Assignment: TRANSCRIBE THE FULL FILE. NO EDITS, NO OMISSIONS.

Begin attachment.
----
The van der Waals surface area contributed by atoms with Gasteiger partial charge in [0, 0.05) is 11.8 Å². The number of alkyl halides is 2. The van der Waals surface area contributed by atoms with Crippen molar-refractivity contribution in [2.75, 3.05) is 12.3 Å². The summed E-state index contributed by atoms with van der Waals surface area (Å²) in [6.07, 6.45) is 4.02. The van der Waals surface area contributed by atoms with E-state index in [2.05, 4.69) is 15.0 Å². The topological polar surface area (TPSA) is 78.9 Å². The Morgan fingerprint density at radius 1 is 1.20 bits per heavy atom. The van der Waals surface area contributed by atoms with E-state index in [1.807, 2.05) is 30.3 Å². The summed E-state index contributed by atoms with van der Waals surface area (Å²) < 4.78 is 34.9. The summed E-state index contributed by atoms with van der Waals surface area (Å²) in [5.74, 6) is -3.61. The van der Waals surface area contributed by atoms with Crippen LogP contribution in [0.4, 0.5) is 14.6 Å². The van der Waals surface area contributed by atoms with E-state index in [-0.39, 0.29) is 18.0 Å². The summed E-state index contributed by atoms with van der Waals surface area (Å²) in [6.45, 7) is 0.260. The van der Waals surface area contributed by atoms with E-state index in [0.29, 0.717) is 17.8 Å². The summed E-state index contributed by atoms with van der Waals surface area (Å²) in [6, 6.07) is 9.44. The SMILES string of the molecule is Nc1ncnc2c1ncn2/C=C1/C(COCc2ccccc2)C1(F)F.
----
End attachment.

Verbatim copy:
The van der Waals surface area contributed by atoms with Gasteiger partial charge in [0, 0.05) is 11.8 Å². The number of alkyl halides is 2. The van der Waals surface area contributed by atoms with Crippen molar-refractivity contribution in [2.75, 3.05) is 12.3 Å². The summed E-state index contributed by atoms with van der Waals surface area (Å²) in [6.07, 6.45) is 4.02. The van der Waals surface area contributed by atoms with E-state index in [2.05, 4.69) is 15.0 Å². The topological polar surface area (TPSA) is 78.9 Å². The Morgan fingerprint density at radius 1 is 1.20 bits per heavy atom. The van der Waals surface area contributed by atoms with E-state index in [1.807, 2.05) is 30.3 Å². The summed E-state index contributed by atoms with van der Waals surface area (Å²) < 4.78 is 34.9. The summed E-state index contributed by atoms with van der Waals surface area (Å²) in [5.74, 6) is -3.61. The van der Waals surface area contributed by atoms with Crippen LogP contribution in [0.4, 0.5) is 14.6 Å². The van der Waals surface area contributed by atoms with E-state index in [-0.39, 0.29) is 18.0 Å². The summed E-state index contributed by atoms with van der Waals surface area (Å²) in [6.45, 7) is 0.260. The van der Waals surface area contributed by atoms with E-state index in [0.29, 0.717) is 17.8 Å². The summed E-state index contributed by atoms with van der Waals surface area (Å²) in [6, 6.07) is 9.44. The SMILES string of the molecule is Nc1ncnc2c1ncn2/C=C1/C(COCc2ccccc2)C1(F)F.